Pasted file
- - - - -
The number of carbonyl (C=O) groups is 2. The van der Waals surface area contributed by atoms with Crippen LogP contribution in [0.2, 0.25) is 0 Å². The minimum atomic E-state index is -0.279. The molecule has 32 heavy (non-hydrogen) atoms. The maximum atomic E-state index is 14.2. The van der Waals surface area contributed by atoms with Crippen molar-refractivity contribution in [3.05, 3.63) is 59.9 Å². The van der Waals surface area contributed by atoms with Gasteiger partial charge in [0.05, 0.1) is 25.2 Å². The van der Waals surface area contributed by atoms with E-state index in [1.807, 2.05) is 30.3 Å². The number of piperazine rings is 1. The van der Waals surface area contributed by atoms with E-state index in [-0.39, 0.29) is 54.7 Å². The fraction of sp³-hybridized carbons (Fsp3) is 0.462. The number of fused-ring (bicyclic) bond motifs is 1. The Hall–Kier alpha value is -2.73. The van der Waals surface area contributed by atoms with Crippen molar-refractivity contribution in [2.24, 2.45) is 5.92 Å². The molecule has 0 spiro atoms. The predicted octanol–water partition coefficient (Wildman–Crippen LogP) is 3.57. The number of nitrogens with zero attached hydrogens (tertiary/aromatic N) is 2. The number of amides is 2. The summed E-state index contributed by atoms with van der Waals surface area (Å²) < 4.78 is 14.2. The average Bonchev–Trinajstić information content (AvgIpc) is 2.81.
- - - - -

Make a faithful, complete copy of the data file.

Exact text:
The number of carbonyl (C=O) groups is 2. The van der Waals surface area contributed by atoms with Crippen LogP contribution in [0.2, 0.25) is 0 Å². The minimum atomic E-state index is -0.279. The molecule has 32 heavy (non-hydrogen) atoms. The maximum atomic E-state index is 14.2. The van der Waals surface area contributed by atoms with Crippen molar-refractivity contribution in [3.05, 3.63) is 59.9 Å². The van der Waals surface area contributed by atoms with Gasteiger partial charge in [0.05, 0.1) is 25.2 Å². The van der Waals surface area contributed by atoms with E-state index in [1.807, 2.05) is 30.3 Å². The number of piperazine rings is 1. The van der Waals surface area contributed by atoms with E-state index in [-0.39, 0.29) is 54.7 Å². The fraction of sp³-hybridized carbons (Fsp3) is 0.462. The number of fused-ring (bicyclic) bond motifs is 1. The Hall–Kier alpha value is -2.73. The van der Waals surface area contributed by atoms with Crippen molar-refractivity contribution in [2.24, 2.45) is 5.92 Å². The molecule has 0 spiro atoms. The predicted octanol–water partition coefficient (Wildman–Crippen LogP) is 3.57. The number of nitrogens with zero attached hydrogens (tertiary/aromatic N) is 2. The number of amides is 2. The summed E-state index contributed by atoms with van der Waals surface area (Å²) < 4.78 is 14.2. The average Bonchev–Trinajstić information content (AvgIpc) is 2.81.